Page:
In November 2021, a hedge fund known for buying and gutting newsrooms attempted to take over Lee Enterprises, the owner of seven Wisconsin newspapers, according to the Washington Post.
New York hedge fund Alden Global Capital spent months trying to acquire Midwest news organization Lee Enterprises, former Madison mayor Dave Cieslewicz argued in an Isthmus editorial. Alden’s initial bid in November 2021 drastically undervalued the media company and was rejected, Cieslewicz said.
AGC attacked Lee Enterprises in a statement Jan. 27. It claimed Lee had poor leadership and business strategies because of its push-back against the hedge fund.
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The statement also announced AGC’s plan to propose two AGC representatives as candidates for Lee Enterprise’s Board of Directors. These representatives were to run against two long-tenured board members picked by Lee.
“Lee’s disappointing results and 2022 guidance continue to demonstrate the need for a new strategy and new leadership that prioritizes readers and local journalism,” the statement said. “We urge stockholders not to be misled by [Lee’s] misleading and disparaging rhetoric about our intentions for Lee.”
In an earlier statement, Lee Enterprises asked its shareholders to vote against Alden representatives. The statement said the hedge fund does not have Lee Enterprise’s best interests in mind.
The 2022 Annual Meeting and board member election will take place March 10, 2022, according to Lee Enterprise’s statement.
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Alden Global Capital has a reputation as a secretive corporation concerned mainly with generating shareholder profit, according to the Atlantic.
Alden appears to be looking to generate shareholder profit by dramatically cutting costs, Chair in Journalism Ethics at the University of Wisconsin Kathleen Bartzen Culver said.
“It looks like their bet here is that — local news is dying, we’re going to come in, and we’re going to dramatically flash costs, so we cab ring out whatever remaining profit there is,” Culver said.
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Lee Enterprises owns seven Wisconsin local newspapers, according to the company website. These include the Wisconsin State Journal, La Crosse Tribune and Kenosha News — three of Wisconsin’s top five most circulated newspapers, according to FullIntell.com data.
Lee Enterprises is one of the last independent news organizations in America, where newspaper ownership is disappearing to financial firms, according to the Washington Post.
Half of American daily newspapers are owned by finance and investment groups, according to the Financial Times. Following the 2008 financial crisis, investment groups took over newspaper ownership from wealthy families, according to the Financial Times.
“We do not want to see further consolidation in media and we don’t want to see our local papers gutted even more by hedge funds,” Wisconsin State Senator Kelda Roys said.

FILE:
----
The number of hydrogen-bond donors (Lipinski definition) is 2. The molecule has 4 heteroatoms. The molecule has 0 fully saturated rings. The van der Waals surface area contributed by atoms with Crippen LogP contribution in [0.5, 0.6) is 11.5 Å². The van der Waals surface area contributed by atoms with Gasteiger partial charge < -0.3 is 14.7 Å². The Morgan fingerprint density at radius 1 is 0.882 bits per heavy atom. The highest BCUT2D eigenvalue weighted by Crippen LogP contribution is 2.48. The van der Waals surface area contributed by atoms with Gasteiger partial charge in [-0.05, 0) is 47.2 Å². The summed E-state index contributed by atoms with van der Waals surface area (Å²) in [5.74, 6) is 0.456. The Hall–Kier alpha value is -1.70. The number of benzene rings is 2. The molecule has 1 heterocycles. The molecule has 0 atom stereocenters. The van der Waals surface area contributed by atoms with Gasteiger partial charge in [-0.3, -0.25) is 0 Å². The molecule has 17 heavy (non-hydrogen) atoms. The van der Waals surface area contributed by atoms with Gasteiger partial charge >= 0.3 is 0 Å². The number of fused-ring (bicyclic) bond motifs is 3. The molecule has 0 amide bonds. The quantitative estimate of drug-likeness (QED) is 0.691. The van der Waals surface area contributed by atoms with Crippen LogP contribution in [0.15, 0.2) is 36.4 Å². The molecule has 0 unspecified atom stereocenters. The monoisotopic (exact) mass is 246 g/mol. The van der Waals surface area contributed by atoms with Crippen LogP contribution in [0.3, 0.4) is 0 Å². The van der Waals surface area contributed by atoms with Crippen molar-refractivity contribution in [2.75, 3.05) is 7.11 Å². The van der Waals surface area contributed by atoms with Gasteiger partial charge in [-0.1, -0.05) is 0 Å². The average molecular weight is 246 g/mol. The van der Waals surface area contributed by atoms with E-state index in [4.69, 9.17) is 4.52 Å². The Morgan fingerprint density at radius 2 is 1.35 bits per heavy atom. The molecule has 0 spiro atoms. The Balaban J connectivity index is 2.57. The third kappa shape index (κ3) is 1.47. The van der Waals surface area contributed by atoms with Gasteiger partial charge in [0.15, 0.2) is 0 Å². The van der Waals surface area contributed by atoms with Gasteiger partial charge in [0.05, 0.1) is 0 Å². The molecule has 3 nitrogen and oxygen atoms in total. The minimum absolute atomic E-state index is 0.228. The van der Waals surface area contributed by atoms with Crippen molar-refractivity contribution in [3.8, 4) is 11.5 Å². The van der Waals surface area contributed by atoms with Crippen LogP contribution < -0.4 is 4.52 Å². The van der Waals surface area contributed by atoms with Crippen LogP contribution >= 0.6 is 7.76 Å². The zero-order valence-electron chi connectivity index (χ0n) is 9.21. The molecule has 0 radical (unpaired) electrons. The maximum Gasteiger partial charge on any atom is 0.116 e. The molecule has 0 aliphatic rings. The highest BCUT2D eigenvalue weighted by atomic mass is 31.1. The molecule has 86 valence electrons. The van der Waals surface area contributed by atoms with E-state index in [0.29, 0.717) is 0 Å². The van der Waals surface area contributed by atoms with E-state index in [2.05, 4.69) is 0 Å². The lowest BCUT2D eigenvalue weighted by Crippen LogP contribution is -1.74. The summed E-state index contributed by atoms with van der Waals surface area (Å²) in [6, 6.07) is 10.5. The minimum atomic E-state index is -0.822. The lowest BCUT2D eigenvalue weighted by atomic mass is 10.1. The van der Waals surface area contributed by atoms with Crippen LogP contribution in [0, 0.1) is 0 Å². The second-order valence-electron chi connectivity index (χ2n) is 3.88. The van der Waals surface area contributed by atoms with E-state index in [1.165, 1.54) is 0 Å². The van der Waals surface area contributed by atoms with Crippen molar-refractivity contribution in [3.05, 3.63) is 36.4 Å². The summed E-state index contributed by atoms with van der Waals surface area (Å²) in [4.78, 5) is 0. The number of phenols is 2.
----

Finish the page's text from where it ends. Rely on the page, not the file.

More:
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In November 2021, Alden Global Capital made a bid to acquire Lee Enterprises, according to the Washington Post. The bid was for $24/share, the Washington Post wrote.
Major Lee Enterprises shareholder Harris Kupperman expressed his opposition to the acquisition in a letter to Lee Enterprise’s Board of Directors.
“Alden’s proposed purchase price is clearly insufficient and opportunistic, grossly undervaluing the business,” Kupperman wrote.
In December 2021, Lee Enterprises’ board of directors unanimously rejected Alden’s bid, according to the Washington Post. Lee said the proposal did not represent the company’s full value and does not represent the best interests of the company and shareholders.
Lee called Alden a “vulture hedge fund” in a statement released in January.
This claim came after Alden acquired the historic Chicago Tribune in May 2021, according to the Atlantic. This takeover led to the loss of many reporters and to the inability to keep up with its basic responsibilities, according to the Atlantic.
The Chicago Tribune was finally financially stable and generating excitement in its staff after years of mismanagement and declining revenue, according to the Atlantic. That is until Alden took over.
In the months after the acquisition, budget cuts made by AGC prevented the paper from sending a reporter to Springfield to cover an Illinois senate scandal, according to the Atlantic. And when Chicago suffered a brutal summer crime wave, the paper had no one on the night shift to listen to the police scanner, according to the Atlantic.
Wisconsin local news will likely have a similarly grim fate if the acquisition goes through, Culver said.
“If Alden does take over Lee, [newspaper readers will] see a diminishment of local news,” she said. “They’re going to see a loss of reporting and editing labor, and it’s not gonna be good for those communities.”
Some journalists are advocating for a new style of journalism, Culver said.
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The Wisconsin State Journal’s expensive subscription price is an issue these advocates are looking to solve, Culver said. High prices disincentivize readers from continuing their subscriptions.
Non-profit news organizations were experimenting with new forms of local news that don’t involve a publicly-traded company, Culver said.
“If [the state journal] is going to be eaten up by vulture capitalists and spit out, then we have to look at alternatives within communities,” Culver said.